Some plants would prefer to be watered from their base if they aren’t partial to getting their leaves wet. Bottom watering is a technique where water is fed into the pot via the drainage hole either by filling the drip tray or placing the planter in a container of water and filling it about halfway up the pot. Allowing the water to soak up into the lowest roots will keep them uniformly moist but it won’t wash away the salt and mineral deposits that form in the soil over time. Giving the plant a deep water from the top of the soil about once a month will rinse the soil and remove these minerals.

Sit Back and Watch Your Indoor Garden Grow

Yes, watching your garden grow is actually the last step in growing a healthy garden, and it is an important one.  Your plants will let you know when they’re unhappy or unhealthy with their appearance. If the leaves are brown and crunchy your plants may need more water. If they’re yellow and wilting, they may be overwatered and dying. If your plants aren’t growing bigger or aren’t flowering, they may not be getting enough light or nutrients. Pay attention to what your plants are telling you so you can adjust your techniques as needed.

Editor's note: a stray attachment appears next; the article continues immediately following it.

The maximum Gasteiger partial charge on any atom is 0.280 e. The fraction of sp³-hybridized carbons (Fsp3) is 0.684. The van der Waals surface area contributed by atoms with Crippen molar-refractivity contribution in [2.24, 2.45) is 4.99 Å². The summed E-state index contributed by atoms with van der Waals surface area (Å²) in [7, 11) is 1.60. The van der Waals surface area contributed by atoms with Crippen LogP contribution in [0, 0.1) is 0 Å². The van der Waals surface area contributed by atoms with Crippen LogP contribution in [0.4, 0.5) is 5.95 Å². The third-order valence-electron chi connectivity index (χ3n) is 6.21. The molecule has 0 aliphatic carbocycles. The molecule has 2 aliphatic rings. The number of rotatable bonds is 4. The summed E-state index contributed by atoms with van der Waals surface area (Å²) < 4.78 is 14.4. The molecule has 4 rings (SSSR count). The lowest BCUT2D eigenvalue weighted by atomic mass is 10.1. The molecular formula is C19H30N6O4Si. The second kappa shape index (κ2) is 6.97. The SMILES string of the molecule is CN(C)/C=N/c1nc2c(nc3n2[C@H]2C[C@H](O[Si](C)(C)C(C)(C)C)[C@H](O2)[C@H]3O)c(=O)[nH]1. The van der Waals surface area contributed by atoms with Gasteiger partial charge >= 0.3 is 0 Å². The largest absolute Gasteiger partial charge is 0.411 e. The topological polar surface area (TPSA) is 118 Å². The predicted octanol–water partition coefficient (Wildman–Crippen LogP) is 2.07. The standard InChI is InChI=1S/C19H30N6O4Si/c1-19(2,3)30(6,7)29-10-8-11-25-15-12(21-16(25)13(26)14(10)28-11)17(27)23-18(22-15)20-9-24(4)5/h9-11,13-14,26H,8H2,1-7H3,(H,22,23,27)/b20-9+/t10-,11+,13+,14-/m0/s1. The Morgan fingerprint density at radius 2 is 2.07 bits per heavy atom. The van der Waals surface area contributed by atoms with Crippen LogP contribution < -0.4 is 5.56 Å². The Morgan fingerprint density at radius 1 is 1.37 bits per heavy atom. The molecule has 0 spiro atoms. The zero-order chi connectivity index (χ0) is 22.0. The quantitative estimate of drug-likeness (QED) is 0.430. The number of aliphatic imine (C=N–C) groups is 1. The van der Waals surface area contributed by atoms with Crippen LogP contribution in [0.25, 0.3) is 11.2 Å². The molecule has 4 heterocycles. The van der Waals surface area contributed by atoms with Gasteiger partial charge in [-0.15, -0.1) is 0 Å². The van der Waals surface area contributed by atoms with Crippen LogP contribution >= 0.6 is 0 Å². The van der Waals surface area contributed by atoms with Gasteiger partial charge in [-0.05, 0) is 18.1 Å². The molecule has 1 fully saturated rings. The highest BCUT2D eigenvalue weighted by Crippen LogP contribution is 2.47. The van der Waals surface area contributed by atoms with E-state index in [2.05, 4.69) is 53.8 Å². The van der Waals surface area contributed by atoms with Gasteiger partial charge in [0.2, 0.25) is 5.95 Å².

Growing a vibrant, flourishing indoor garden doesn’t have to be confusing or complicated. You just need to understand the needs or your specific plants and set up your indoor garden according to these needs. With a bit of knowledge and care, your indoor garden can be a veritable jungle of foliage, flowers, and fruit.

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Indoor Gardening

Indoor Gardening

Whether you’re brand new to indoor gardening or have been growing your plants indoors for years, our site exists to provide you with all the steps required to make your garden flourish. From grow lights, to soil tips, to indoor gardening kits, there’s always more information you can use to help your garden grow.